Any account of the 1916 British Parliamentary Blue Book, The Treatment of Armenians in the Ottoman Empire 1915-16, should start from the Toynbee Papers at the British National Archives (formerly the Public Record Office) at Kew. This is because Arnold Toynbee was the compiler and editor of this parliamentary report and the Toynbee Papers at the National Archives include the complete copy of the Blue Book, information about the eyewitness accounts he collected on the Armenian Genocide when compiling the Blue Book, as well as his further correspondence with his communicants forwarding such materials.2 According to the Toynbee Papers, we can make the following categorical statements:

  • The Blue Book was substantially based on eyewitness accounts from Ottoman Turkey describing the mass destruction of Armenians in 1915.
  • The core of these accounts were written and communicated by United States diplomats, consuls, and nationals throughout Ottoman Turkey, until the United States entered World War I in April 1917.3
  • Despite United States neutrality, by October 1915, the United States Department of State in Washington D.C. leaked reports on the Armenian Genocide into the public domain through such intermediaries as the “Committee on Armenian Atrocities” and the “American Committee for Armenian and Syrian Relief” based in New York.4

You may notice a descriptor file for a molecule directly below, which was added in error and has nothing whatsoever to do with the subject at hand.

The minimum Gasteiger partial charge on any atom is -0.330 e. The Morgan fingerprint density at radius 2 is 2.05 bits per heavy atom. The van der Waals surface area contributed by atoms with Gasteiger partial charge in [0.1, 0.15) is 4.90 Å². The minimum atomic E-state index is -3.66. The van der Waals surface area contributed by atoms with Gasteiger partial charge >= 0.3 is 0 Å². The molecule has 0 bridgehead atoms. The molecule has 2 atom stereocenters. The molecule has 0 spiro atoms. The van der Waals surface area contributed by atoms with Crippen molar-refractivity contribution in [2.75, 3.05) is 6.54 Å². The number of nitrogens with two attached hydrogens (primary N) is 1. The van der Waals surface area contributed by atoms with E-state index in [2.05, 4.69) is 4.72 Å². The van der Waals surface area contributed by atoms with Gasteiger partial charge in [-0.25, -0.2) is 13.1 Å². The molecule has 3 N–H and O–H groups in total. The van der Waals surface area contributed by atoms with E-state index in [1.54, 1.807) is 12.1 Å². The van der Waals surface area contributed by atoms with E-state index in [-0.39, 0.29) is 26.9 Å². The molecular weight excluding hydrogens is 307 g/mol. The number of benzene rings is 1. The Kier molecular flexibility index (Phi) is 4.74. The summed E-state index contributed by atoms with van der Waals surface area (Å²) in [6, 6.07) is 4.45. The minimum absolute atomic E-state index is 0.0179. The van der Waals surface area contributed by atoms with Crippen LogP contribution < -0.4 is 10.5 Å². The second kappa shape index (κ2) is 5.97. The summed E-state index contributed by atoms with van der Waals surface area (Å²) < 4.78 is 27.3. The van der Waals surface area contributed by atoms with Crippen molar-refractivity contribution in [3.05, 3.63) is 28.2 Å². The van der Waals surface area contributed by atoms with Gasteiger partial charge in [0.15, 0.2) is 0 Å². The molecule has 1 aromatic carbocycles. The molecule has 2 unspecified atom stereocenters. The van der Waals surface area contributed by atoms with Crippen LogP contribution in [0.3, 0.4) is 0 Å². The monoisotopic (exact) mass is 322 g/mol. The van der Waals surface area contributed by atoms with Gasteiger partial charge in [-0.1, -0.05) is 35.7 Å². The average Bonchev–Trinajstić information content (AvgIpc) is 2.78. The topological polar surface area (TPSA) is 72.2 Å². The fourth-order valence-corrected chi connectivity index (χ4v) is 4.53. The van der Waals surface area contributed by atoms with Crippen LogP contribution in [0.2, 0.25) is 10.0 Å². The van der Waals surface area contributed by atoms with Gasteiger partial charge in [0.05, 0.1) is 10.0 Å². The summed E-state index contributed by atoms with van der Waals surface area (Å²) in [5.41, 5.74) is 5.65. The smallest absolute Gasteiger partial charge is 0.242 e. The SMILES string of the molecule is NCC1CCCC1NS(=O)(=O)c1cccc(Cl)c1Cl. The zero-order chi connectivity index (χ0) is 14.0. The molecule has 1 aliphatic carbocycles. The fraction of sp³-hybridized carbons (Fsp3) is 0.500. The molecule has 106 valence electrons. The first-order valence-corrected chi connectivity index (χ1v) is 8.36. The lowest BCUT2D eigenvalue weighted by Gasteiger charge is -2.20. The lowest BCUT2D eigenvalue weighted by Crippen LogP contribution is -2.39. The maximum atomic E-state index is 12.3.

• Arnold Toynbee corresponded with these organisations in order to collect and ensure the accuracy of each eyewitness account.5 He discussed some of the more problematic reports with James Bryce, his supervisor on this project.
  • The information collected by Toynbee was not biased, and an examination of the relevant materials today bears this point out.


Any examination of the Toynbee Papers points to the United States State Department and its papers at the American National Archives in Washington D.C. This is because Toynbee’s informants had direct access to the State Department and its consular materials from the interior of Ottoman Turkey.

Today, the original eyewitness accounts on the Armenian Genocide leaked by the State Department can still be found at the American National Archives in Washington D.C. An examination of these materials shows that the eyewitness accounts which ended up in the British Blue Book on Armenians were communicated and reproduced with fidelity to the original records.6 The American National Archives also show that the materials leaked by the State Department into the public domain in 1915-16 was a fair representation of its wider body of documents on the genocide of Armenians, and the addition of further State Department records on the treatment of Ottoman Armenians would only strengthen the Armenian Genocide thesis today.


Despite clear archival and published records attesting to the integrity of the British Parliamentary Blue Book, The Treatment of Armenians in the Ottoman Empire 1915-16, as well as the veracity of the Armenian Genocide thesis itself, successive Turkish governments and their proxies have denied the Armenian Genocide by either denying the existence of material evidence related to the systematic destruction of Armenians in 1915, or trying to obfuscate the content of such archival records when forced to acknowledge them. Their modus operandi echoes the work of Holocaust deniers who deny pertinent records and scholarship related to the Holocaust and who argue their case through misinformation and contrived conjecture.7